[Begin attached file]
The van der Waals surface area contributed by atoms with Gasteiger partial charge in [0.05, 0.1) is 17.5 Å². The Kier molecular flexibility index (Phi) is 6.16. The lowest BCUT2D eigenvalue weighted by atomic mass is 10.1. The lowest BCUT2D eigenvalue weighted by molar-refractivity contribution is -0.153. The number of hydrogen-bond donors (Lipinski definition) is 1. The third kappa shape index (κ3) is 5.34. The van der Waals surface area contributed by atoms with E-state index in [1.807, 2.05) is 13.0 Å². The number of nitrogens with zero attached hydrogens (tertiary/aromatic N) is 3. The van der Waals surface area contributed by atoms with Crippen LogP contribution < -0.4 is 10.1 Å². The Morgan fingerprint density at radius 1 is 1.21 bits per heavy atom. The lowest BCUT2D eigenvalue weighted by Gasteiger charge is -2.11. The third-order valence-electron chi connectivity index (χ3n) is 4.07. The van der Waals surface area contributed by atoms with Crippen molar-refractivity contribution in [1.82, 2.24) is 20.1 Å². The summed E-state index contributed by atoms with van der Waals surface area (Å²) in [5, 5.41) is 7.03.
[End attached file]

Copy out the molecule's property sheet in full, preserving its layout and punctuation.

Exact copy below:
The van der Waals surface area contributed by atoms with Gasteiger partial charge in [0.05, 0.1) is 17.5 Å². The Kier molecular flexibility index (Phi) is 6.16. The lowest BCUT2D eigenvalue weighted by atomic mass is 10.1. The lowest BCUT2D eigenvalue weighted by molar-refractivity contribution is -0.153. The number of hydrogen-bond donors (Lipinski definition) is 1. The third kappa shape index (κ3) is 5.34. The van der Waals surface area contributed by atoms with E-state index in [1.807, 2.05) is 13.0 Å². The number of nitrogens with zero attached hydrogens (tertiary/aromatic N) is 3. The van der Waals surface area contributed by atoms with Crippen LogP contribution < -0.4 is 10.1 Å². The Morgan fingerprint density at radius 1 is 1.21 bits per heavy atom. The lowest BCUT2D eigenvalue weighted by Gasteiger charge is -2.11. The third-order valence-electron chi connectivity index (χ3n) is 4.07. The van der Waals surface area contributed by atoms with Crippen molar-refractivity contribution in [1.82, 2.24) is 20.1 Å². The summed E-state index contributed by atoms with van der Waals surface area (Å²) in [5, 5.41) is 7.03.